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Communications of the ACM

ACM TechNews

'Listening' to Engine Blades to Stop Failures, Disasters


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This new method can measure and monitor blade vibration at the same time.

Purdue University researchers have developed a monitoring system that can detect one of the most common causes of premature blade failure in gas turbine engines: rotor forced response vibration.

Credit: Purdue University News

Purdue University researchers have developed a monitoring system to identify the sound of rotor-forced response vibration, a common cause of premature blade malfunction in gas turbine engines.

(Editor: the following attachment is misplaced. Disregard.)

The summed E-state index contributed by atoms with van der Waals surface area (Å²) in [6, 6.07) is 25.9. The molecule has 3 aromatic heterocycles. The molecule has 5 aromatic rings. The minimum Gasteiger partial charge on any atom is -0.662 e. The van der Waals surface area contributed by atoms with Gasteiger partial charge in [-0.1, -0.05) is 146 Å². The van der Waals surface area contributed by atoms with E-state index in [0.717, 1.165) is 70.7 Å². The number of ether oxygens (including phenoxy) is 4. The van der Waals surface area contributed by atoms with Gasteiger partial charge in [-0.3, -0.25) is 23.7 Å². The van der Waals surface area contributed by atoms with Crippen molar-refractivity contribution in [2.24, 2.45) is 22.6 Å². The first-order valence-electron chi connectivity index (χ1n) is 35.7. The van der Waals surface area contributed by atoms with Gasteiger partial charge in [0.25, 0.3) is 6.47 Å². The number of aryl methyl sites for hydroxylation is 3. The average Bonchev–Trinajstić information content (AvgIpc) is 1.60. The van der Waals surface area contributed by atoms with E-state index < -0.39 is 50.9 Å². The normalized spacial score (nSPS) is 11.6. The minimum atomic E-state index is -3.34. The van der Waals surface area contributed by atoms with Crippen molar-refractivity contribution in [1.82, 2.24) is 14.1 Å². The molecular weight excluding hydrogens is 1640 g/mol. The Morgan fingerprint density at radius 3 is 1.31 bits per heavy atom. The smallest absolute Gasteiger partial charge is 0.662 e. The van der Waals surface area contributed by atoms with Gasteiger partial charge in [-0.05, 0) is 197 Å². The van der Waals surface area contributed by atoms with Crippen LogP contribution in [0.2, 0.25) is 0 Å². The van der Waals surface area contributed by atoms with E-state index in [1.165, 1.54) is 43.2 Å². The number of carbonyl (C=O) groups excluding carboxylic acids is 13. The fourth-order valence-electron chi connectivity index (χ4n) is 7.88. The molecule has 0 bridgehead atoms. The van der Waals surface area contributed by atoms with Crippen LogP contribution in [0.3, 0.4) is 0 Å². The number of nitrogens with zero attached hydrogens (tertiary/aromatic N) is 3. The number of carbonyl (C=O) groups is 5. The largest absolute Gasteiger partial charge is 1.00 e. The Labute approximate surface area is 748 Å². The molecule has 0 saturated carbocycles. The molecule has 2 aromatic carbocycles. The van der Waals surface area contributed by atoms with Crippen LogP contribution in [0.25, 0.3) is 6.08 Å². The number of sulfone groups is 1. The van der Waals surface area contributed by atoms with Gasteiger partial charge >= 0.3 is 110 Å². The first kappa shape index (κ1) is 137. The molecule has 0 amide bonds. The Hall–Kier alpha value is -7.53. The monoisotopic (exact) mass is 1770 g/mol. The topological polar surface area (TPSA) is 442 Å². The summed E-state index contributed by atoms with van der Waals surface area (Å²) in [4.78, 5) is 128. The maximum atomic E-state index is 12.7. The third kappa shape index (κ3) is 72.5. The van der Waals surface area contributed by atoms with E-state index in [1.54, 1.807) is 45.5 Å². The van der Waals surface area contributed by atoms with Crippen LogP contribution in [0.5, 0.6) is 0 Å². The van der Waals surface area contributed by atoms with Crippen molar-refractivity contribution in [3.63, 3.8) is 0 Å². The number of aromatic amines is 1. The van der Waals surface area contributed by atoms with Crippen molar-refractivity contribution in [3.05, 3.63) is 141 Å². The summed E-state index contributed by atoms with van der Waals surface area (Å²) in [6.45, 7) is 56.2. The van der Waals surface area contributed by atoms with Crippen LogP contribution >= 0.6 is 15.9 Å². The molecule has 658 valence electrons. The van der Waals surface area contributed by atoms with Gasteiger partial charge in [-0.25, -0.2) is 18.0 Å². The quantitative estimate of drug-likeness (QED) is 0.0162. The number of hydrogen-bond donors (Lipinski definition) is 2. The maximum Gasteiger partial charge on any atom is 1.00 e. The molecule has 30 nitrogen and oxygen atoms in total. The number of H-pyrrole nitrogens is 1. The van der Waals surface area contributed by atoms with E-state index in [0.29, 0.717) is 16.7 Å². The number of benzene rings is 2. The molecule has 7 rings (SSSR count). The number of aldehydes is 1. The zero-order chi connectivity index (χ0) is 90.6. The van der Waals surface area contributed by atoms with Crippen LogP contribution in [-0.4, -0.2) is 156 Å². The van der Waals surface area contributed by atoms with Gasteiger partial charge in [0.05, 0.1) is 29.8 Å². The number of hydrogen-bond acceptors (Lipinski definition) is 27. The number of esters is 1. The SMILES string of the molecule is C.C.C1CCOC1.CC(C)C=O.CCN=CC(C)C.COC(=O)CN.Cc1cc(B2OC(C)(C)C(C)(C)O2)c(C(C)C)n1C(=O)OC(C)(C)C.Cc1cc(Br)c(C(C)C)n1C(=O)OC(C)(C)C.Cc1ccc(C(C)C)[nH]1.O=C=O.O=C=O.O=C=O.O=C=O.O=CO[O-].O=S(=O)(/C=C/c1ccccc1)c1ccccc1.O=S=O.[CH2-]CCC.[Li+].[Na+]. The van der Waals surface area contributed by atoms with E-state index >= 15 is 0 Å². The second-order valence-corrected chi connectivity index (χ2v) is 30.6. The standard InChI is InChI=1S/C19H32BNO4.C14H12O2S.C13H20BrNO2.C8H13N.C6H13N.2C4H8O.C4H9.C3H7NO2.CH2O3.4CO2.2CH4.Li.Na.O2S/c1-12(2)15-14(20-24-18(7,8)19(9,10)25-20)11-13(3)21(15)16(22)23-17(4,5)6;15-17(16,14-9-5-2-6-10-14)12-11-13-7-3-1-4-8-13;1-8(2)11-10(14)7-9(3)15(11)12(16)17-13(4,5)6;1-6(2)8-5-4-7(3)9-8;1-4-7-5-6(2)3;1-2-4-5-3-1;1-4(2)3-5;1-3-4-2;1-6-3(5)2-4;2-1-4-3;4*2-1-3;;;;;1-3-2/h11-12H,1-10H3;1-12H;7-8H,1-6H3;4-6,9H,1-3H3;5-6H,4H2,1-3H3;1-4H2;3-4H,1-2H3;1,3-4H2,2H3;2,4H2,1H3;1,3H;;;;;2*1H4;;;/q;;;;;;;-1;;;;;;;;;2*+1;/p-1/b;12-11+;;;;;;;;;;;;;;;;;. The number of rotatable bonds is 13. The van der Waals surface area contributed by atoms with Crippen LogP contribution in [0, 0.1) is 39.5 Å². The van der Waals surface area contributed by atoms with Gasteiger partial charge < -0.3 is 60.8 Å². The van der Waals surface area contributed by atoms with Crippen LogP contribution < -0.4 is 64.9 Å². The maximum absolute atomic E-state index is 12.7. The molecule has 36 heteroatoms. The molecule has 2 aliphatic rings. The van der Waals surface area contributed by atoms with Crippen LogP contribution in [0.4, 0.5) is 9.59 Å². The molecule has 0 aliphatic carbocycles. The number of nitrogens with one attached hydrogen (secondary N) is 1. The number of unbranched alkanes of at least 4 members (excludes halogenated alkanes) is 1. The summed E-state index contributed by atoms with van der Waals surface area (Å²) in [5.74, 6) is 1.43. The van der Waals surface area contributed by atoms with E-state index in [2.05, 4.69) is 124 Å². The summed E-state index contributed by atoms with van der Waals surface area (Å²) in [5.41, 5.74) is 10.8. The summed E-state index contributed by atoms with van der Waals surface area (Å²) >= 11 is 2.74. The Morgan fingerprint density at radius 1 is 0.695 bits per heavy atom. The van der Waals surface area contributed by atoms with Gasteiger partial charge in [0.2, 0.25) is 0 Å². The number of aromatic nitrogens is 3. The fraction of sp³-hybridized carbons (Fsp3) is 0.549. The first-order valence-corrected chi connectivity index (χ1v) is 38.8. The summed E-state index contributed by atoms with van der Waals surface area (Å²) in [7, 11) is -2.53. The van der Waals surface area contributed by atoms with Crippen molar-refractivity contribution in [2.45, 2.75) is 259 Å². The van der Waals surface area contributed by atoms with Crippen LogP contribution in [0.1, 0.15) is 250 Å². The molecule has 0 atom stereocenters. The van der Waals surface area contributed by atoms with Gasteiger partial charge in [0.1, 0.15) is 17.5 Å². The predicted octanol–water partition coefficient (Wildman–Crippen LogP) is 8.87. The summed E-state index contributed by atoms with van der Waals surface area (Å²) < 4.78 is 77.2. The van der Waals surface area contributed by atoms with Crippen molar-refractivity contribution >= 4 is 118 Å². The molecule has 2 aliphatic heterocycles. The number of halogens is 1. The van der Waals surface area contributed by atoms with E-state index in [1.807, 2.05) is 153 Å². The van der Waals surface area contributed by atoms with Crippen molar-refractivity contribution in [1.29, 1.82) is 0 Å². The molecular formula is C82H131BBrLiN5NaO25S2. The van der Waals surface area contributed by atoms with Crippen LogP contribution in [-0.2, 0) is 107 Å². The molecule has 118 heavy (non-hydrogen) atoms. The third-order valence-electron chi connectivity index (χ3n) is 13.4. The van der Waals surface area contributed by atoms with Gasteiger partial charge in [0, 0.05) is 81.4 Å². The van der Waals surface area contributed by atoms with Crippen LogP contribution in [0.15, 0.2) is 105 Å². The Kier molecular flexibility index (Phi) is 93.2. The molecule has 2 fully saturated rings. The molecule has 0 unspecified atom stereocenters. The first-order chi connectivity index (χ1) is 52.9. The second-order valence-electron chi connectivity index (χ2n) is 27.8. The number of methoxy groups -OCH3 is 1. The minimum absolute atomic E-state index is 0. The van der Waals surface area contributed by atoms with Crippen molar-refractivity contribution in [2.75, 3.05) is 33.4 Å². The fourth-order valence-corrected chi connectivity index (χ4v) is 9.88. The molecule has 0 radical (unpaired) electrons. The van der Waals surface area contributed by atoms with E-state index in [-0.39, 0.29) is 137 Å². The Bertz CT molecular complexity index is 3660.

The system employs multiple unsteady pressure sensors to listen for specific pressure waves associated with turbine engine blade vibration. Gas turbine blades are typically very lightly damped, and can function like a tuning fork; their blades can produce a specific frequency or tone when they resonate, which the pressure sensors are designed to pick up.

Said Purdue's Nicole Key, "With the help of big data analytics, the blade vibration information can be used to predict the possible engine failure and optimize preventive maintenance schedules."

From Purdue University News
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